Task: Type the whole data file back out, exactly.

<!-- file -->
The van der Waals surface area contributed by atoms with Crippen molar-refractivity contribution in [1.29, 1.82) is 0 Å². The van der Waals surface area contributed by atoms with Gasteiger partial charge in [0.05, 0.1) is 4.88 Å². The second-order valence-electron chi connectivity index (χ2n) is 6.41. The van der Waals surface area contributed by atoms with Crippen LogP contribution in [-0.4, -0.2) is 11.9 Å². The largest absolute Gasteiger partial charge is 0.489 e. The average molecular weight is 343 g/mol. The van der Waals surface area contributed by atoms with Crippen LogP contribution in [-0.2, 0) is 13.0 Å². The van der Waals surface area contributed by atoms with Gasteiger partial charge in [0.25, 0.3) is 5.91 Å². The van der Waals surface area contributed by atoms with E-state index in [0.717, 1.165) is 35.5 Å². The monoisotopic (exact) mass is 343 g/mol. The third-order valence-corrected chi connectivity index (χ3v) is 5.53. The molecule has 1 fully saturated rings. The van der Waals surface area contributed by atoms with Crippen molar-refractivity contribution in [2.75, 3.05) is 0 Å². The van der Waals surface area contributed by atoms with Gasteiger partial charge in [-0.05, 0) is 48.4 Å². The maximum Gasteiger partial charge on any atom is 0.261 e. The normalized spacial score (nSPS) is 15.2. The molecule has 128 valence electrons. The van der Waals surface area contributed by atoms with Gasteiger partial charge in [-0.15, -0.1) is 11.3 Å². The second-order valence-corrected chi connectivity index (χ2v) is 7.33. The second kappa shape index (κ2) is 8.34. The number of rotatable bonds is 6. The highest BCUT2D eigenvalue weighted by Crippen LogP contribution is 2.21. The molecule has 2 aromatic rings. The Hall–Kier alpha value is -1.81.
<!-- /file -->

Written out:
The van der Waals surface area contributed by atoms with Crippen molar-refractivity contribution in [1.29, 1.82) is 0 Å². The van der Waals surface area contributed by atoms with Gasteiger partial charge in [0.05, 0.1) is 4.88 Å². The second-order valence-electron chi connectivity index (χ2n) is 6.41. The van der Waals surface area contributed by atoms with Crippen LogP contribution in [-0.4, -0.2) is 11.9 Å². The largest absolute Gasteiger partial charge is 0.489 e. The average molecular weight is 343 g/mol. The van der Waals surface area contributed by atoms with Crippen LogP contribution in [-0.2, 0) is 13.0 Å². The van der Waals surface area contributed by atoms with Gasteiger partial charge in [0.25, 0.3) is 5.91 Å². The van der Waals surface area contributed by atoms with E-state index in [0.717, 1.165) is 35.5 Å². The monoisotopic (exact) mass is 343 g/mol. The third-order valence-corrected chi connectivity index (χ3v) is 5.53. The molecule has 1 fully saturated rings. The van der Waals surface area contributed by atoms with Crippen molar-refractivity contribution in [2.75, 3.05) is 0 Å². The van der Waals surface area contributed by atoms with Gasteiger partial charge in [-0.05, 0) is 48.4 Å². The maximum Gasteiger partial charge on any atom is 0.261 e. The normalized spacial score (nSPS) is 15.2. The molecule has 128 valence electrons. The van der Waals surface area contributed by atoms with Gasteiger partial charge in [-0.15, -0.1) is 11.3 Å². The second-order valence-corrected chi connectivity index (χ2v) is 7.33. The second kappa shape index (κ2) is 8.34. The number of rotatable bonds is 6. The highest BCUT2D eigenvalue weighted by Crippen LogP contribution is 2.21. The molecule has 2 aromatic rings. The Hall–Kier alpha value is -1.81.